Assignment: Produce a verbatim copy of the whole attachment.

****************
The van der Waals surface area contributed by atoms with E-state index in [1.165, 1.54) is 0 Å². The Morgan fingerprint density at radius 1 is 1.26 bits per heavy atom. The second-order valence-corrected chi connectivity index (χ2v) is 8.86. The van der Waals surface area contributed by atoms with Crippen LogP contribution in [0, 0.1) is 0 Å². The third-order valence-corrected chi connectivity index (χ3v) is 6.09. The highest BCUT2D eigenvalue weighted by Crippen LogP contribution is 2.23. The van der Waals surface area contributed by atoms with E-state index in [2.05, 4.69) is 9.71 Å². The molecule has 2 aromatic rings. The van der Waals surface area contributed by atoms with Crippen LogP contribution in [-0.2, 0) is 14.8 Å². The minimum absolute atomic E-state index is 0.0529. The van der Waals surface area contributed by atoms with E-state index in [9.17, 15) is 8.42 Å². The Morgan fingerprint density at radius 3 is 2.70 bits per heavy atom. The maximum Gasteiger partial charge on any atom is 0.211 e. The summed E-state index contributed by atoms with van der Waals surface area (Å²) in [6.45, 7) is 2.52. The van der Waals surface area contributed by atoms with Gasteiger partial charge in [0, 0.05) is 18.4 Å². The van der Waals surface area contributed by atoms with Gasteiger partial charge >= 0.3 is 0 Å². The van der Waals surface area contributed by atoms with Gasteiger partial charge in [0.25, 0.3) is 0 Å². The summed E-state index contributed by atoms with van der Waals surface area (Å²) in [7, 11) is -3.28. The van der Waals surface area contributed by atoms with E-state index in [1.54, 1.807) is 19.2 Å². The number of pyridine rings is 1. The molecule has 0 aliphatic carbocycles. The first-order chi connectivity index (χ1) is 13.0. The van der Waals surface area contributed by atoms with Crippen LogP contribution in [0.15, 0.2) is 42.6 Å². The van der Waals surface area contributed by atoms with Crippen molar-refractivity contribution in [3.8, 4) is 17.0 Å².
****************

The van der Waals surface area contributed by atoms with E-state index in [1.165, 1.54) is 0 Å². The Morgan fingerprint density at radius 1 is 1.26 bits per heavy atom. The second-order valence-corrected chi connectivity index (χ2v) is 8.86. The van der Waals surface area contributed by atoms with Crippen LogP contribution in [0, 0.1) is 0 Å². The third-order valence-corrected chi connectivity index (χ3v) is 6.09. The highest BCUT2D eigenvalue weighted by Crippen LogP contribution is 2.23. The van der Waals surface area contributed by atoms with E-state index in [2.05, 4.69) is 9.71 Å². The molecule has 2 aromatic rings. The van der Waals surface area contributed by atoms with Crippen LogP contribution in [-0.2, 0) is 14.8 Å². The minimum absolute atomic E-state index is 0.0529. The van der Waals surface area contributed by atoms with E-state index in [9.17, 15) is 8.42 Å². The Morgan fingerprint density at radius 3 is 2.70 bits per heavy atom. The maximum Gasteiger partial charge on any atom is 0.211 e. The summed E-state index contributed by atoms with van der Waals surface area (Å²) in [6.45, 7) is 2.52. The van der Waals surface area contributed by atoms with Gasteiger partial charge in [0, 0.05) is 18.4 Å². The van der Waals surface area contributed by atoms with Gasteiger partial charge >= 0.3 is 0 Å². The van der Waals surface area contributed by atoms with Gasteiger partial charge in [0.25, 0.3) is 0 Å². The summed E-state index contributed by atoms with van der Waals surface area (Å²) in [7, 11) is -3.28. The van der Waals surface area contributed by atoms with E-state index in [1.54, 1.807) is 19.2 Å². The number of pyridine rings is 1. The molecule has 0 aliphatic carbocycles. The first-order chi connectivity index (χ1) is 13.0. The van der Waals surface area contributed by atoms with Crippen LogP contribution in [0.15, 0.2) is 42.6 Å². The van der Waals surface area contributed by atoms with Crippen molar-refractivity contribution in [3.8, 4) is 17.0 Å².